Wednesday, January 23, 2013

Fair Play: The legend is a fraud

(Taking a mini-break from footie topics this month.  Here's a column on Lance Armstrong's confession--ML)

IT'S difficult watching one of the persons you look up to get unmasked as a fraud on TV.

A bully, a jerk, a liar.

Lance Armstrong said that of himself.

But there’s a lesson to all of this, one that athletes, coaches, and even teachers—especially those involved in Department of Education-organized meets--should learn.

Drop that winning-at-all cost attitude.

Believe me, it’s a lesson that you don’t want to learn the ugly way.

It’s not the victory that matters, it’s how you get there.

And I give you Exhibit Armstrong as my strongest argument.

After surviving cancer, he won seven straight Tours de France. Such a compelling story.  Winning just one Tour, one of the athletic world’s most difficult conquest, is hard enough, but seven straight times? 

He was special. 

He was extraordinary.

He was a fraud.

He was just like those other cyclists who got caught, the only difference is that he won.

And that he had the ability to fight.

When Oprah Winfrey brought up the case of his team’s former masseusse, who exposed how his team covered up his testing positive for Cortisone, he said, “She’s one of the people that I have to apologize to, who got bullied, ran over...”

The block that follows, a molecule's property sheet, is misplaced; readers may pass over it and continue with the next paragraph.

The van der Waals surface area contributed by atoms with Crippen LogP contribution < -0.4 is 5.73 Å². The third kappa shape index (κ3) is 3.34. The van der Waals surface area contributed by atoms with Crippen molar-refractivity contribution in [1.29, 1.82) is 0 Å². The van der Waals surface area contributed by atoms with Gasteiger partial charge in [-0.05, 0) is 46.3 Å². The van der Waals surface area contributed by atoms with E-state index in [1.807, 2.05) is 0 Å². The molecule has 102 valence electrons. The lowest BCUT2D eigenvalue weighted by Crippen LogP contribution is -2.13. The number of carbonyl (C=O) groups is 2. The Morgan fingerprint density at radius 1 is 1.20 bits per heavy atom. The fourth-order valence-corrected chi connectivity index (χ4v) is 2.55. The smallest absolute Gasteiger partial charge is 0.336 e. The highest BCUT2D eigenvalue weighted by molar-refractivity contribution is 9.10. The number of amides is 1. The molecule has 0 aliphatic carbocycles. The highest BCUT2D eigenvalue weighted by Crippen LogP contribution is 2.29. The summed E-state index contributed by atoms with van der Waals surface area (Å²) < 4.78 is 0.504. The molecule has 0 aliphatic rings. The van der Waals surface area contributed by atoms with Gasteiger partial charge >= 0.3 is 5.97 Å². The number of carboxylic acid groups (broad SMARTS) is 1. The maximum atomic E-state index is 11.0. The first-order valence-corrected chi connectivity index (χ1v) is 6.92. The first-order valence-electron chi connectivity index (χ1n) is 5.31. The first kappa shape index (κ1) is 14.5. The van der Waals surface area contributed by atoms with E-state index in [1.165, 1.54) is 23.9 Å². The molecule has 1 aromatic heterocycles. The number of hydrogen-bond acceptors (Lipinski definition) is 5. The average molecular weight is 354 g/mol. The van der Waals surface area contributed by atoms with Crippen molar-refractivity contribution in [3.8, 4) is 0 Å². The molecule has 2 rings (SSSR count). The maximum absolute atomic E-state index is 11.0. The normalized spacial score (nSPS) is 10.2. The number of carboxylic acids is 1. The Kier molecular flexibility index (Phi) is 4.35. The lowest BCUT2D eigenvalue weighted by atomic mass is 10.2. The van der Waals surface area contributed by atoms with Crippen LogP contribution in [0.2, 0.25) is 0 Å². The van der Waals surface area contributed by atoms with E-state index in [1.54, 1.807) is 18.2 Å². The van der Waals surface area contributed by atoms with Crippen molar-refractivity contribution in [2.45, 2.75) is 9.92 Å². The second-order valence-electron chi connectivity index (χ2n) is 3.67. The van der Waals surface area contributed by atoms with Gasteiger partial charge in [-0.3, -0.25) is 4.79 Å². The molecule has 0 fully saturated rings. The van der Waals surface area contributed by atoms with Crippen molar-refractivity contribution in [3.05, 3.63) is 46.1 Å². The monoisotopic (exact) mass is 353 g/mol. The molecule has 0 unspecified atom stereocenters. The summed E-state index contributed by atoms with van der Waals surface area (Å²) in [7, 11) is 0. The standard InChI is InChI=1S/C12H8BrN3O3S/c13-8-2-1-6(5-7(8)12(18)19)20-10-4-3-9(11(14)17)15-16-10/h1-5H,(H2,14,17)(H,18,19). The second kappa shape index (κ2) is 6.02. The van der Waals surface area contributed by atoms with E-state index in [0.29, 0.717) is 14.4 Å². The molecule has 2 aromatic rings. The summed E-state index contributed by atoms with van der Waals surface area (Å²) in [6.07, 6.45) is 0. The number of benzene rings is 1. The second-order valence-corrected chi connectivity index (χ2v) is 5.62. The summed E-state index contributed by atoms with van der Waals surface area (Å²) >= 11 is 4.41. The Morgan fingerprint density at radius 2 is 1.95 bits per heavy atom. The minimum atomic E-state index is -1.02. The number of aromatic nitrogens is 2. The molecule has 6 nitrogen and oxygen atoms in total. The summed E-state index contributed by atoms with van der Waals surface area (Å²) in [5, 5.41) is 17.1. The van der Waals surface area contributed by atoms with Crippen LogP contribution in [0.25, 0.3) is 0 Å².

“Didn’t you sue her?”

“To be honest Oprah, we sued a lot of people...”

And those people they sued will now be suing him back for all of his worth.

How did they cover up for that Cortisone test? They had the team doctor backdate a prescription for Cortisone for Armstrong.

That easy.

Which reminds me of another former Tour de France winner who got stripped of his title, Alberto Contador, who won the tour when Lance was third in his final ride.

Contador’s reason?

He ate contaminated meat.

Imagine that.

You know, the way Lance talked about the culture of doping in the sport, you can’t help but ask—who didn’t dope during cycling’s heydays?

Was everyone on it?

It going to be an interesting few days for a lot of people, and not just for Armstrong.

What happens to all the people who had knowledge of the case but didn’t speak up?

What happens to those who had and spoke up but got vilified?  Their lives would be turned upside down.

Again.

What happens, too, to the people who stood up for him? Those who defended him from all accusations?

The guy they defended for so long just admitted he lied.

That’s going to be a hard pill to swallow.

What happens now to Livestrong?  I’m not talking about the foundation but the persona behind it, the one who survived cancer and put up a foundation to raise millions to help others survive the Big C, too.

Lance himself admitted that he was a jerk and a humanitarian, magnified a hundred times because of his fame.

The jerk is paying the price.

I just hope the humanitarian survives.

“I am flawed, deeply flawed and I’m paying the price for it.  I deserve all of this.”

The legend is flawed.

The legend was a fraud.

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